And a new phone created by Samsung and Adidas -- miCoach -- is aiming to corner the market on smart phones capable of monitoring heart rate and helping keep-fit enthusiasts get the most out of their workout.
The iPhone is likely to have a far wider reach than such niche models, however. Apple anticipate sales of 10 million in 2008 -- a significant figure, but considerably less than 1pc of the mobile phones expected to be bought this year.
Few products are likely to receive the sort of advertising and PR push afforded to the iPhone this year. Apple have long realised the importance of creating a buzz about their products -- witness U2's high-profile endorsement of the iPod in 2004.
The Californian firm has also turned the product launch into a fine art -- from the iconic Macintosh in 1984 to the iPod in 2001.
The company's charismatic chief executive Steve Jobs has conducted these high-profile product introductions -- and many more -- and to Apple converts, he is revered.
The launch of the iPhone in California early last year was just as momentous -- and another master class in the Jobs seduction technique.
The Product of 2007 -- as Time magazine called it -- quickly became a highly covetable commodity in the US when it went on sale last June.
On the day of the launch, queues formed outside Apple stores and the phone shifted quickly, although few retail outlets reported it selling out.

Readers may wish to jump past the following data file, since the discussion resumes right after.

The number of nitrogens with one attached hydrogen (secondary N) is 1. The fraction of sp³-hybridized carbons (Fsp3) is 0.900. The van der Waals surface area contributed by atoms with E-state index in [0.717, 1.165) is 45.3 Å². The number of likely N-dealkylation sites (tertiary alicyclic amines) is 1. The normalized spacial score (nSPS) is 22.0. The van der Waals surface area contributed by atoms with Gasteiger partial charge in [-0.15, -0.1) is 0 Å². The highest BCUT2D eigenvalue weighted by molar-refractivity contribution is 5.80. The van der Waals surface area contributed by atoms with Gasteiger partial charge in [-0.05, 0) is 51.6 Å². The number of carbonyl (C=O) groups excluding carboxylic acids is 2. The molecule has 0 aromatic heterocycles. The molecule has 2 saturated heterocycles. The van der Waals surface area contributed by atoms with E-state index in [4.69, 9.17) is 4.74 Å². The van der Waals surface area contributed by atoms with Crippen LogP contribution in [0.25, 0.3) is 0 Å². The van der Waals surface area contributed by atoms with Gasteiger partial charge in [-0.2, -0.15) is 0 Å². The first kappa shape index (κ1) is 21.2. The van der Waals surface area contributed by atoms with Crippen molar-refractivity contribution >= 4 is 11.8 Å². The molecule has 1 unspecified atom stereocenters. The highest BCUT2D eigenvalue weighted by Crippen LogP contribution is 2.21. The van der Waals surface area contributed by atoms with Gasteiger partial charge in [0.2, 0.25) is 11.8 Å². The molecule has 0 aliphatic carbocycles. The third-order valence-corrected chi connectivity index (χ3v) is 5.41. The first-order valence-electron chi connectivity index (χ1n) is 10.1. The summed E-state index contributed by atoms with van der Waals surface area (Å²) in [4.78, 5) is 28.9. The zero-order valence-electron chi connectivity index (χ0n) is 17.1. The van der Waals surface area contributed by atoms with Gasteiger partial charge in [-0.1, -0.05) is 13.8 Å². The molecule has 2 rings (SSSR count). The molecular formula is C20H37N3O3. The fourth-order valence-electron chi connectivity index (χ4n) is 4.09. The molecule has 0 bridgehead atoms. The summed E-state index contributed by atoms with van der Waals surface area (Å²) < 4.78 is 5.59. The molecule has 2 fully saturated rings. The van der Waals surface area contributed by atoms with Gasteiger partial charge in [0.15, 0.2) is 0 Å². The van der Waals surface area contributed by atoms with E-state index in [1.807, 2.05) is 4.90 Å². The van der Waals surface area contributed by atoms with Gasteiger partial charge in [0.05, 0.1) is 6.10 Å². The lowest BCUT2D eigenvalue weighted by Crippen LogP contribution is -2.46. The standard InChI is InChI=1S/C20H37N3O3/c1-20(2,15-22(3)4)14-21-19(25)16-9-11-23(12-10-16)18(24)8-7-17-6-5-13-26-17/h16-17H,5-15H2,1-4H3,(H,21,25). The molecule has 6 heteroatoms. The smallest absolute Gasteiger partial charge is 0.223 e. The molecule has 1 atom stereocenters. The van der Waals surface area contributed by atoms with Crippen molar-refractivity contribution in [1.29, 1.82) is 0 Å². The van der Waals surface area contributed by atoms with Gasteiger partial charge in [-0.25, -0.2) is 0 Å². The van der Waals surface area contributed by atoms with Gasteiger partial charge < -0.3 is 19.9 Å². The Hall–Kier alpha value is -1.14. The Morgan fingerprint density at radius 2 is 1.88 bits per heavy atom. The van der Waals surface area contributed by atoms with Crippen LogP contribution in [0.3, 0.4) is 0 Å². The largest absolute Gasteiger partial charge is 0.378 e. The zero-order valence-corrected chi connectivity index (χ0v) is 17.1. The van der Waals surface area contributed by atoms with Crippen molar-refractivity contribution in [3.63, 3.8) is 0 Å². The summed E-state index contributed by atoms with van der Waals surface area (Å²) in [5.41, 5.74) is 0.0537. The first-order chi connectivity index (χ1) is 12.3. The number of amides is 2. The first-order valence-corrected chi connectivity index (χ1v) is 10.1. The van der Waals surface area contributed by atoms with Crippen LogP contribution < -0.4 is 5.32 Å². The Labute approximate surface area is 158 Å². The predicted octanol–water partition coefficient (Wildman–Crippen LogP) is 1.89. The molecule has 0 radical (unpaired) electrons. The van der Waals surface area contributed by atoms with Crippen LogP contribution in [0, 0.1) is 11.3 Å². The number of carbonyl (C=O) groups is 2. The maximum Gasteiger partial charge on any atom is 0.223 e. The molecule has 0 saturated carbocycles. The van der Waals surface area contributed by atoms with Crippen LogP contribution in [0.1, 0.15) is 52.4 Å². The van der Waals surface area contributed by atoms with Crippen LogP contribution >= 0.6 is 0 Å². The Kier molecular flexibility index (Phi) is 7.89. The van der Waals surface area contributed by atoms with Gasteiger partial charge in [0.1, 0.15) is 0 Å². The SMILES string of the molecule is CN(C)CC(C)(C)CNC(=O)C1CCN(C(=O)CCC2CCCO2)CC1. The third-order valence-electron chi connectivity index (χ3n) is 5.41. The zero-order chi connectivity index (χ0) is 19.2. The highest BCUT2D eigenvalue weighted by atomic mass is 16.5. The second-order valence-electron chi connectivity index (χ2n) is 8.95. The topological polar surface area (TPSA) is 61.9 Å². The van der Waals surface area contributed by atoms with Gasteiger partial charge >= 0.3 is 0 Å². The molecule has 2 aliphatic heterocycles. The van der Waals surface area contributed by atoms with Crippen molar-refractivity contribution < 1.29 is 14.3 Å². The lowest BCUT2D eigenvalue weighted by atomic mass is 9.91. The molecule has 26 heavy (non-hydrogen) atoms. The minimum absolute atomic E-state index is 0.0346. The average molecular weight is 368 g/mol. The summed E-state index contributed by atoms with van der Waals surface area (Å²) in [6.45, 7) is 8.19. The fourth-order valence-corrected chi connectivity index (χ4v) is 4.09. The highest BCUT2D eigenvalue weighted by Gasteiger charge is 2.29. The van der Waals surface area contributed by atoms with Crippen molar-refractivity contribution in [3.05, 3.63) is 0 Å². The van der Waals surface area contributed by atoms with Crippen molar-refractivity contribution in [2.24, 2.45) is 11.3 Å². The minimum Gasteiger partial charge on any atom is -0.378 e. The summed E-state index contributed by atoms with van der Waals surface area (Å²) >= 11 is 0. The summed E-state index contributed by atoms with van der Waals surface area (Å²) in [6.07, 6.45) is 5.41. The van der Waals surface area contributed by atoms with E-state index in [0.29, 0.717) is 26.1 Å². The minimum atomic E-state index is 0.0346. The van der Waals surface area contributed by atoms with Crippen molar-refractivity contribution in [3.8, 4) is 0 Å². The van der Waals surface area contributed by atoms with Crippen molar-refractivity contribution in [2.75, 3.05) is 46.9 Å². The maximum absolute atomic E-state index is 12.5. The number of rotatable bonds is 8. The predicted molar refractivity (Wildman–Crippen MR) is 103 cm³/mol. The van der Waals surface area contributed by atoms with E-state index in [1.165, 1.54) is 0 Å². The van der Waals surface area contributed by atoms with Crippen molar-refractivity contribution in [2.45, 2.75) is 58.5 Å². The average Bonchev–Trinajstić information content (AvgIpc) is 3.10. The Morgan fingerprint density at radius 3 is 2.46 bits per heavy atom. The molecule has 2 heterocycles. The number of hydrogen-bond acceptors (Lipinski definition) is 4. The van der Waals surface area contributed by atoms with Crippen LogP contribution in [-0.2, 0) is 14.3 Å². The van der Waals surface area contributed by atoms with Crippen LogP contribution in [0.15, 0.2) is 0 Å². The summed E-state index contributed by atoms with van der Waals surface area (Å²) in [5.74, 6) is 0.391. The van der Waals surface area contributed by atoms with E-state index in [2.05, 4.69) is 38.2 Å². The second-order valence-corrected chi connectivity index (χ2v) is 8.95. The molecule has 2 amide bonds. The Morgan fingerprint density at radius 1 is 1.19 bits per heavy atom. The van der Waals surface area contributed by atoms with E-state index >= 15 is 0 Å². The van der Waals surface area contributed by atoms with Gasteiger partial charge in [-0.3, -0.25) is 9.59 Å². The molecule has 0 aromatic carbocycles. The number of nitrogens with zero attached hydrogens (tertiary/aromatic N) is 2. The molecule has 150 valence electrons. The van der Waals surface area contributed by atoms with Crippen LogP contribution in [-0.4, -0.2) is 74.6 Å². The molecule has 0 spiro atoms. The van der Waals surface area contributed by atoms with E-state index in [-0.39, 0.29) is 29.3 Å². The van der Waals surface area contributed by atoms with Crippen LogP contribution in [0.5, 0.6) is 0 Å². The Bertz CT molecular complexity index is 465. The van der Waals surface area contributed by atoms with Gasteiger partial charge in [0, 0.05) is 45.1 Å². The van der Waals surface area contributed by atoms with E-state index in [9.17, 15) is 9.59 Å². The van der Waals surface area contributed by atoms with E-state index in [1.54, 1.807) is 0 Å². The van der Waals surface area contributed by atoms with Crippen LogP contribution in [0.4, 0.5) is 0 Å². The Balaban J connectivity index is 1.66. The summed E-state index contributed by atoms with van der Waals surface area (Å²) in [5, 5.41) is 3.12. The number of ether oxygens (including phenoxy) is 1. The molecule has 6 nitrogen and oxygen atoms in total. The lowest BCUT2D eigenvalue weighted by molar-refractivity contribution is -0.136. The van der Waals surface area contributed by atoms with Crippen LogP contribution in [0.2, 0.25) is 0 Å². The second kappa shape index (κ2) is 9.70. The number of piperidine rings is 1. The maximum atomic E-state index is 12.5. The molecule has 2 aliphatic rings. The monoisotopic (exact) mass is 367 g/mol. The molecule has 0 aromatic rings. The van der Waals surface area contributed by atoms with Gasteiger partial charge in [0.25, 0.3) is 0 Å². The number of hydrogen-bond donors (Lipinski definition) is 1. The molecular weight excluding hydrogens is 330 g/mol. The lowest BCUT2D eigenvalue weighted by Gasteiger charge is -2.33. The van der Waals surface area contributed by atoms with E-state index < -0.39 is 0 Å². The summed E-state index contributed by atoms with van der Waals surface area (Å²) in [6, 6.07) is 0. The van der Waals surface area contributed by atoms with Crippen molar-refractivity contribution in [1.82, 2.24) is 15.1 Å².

There was much speculation about when the iPhone would launch in Ireland and who the carrier would be.
Today's launch comes a full eight months after its US introduction although hacked versions of the iPhone have been used in this country since the autumn.
For the Spanish-owned 02, it's a definite coup and one the company imagines will help take customers from arch rival Vodafone. 02 retail outlets -- as well as Carphone Warehouse stores -- have been taking deposits on the device for the past fortnight. O2 would not divulge how many people had pre-ordered the iPhone in this country, although a sales representative in the company's flagship store on Grafton Street, Dublin, suggested that interest had matched expectations.
Trade, unsurprisingly, is expected to be brisk today.
The iPhone is available in eight and 16GB models and retails in Ireland for €399 and €499 respectively.
The cheapest monthly tariff costs €45 and for this the Irish consumer gets 175 minutes of calls and 100 texts.
In Britain, the cheapest monthly tariff works out at €45.68 which includes 600 minutes of calls and 500 texts.
At the top end of the tariff scale, Irish customers will be charged €100 for 700 minutes and 250 texts included in the monthly cost.
By contrast, north of the border one can get 3,000 minutes and 500 texts for free by signing up a package costing the equivalent of €97.90 a month.
An O2 Ireland spokesperson says the fees charged in this country are on par with those in Germany.
The higher charges for Irish customers comes only eight weeks after Apple was reprimanded by the European Commission for not harmonising the fees iTunes charges for music across Europe.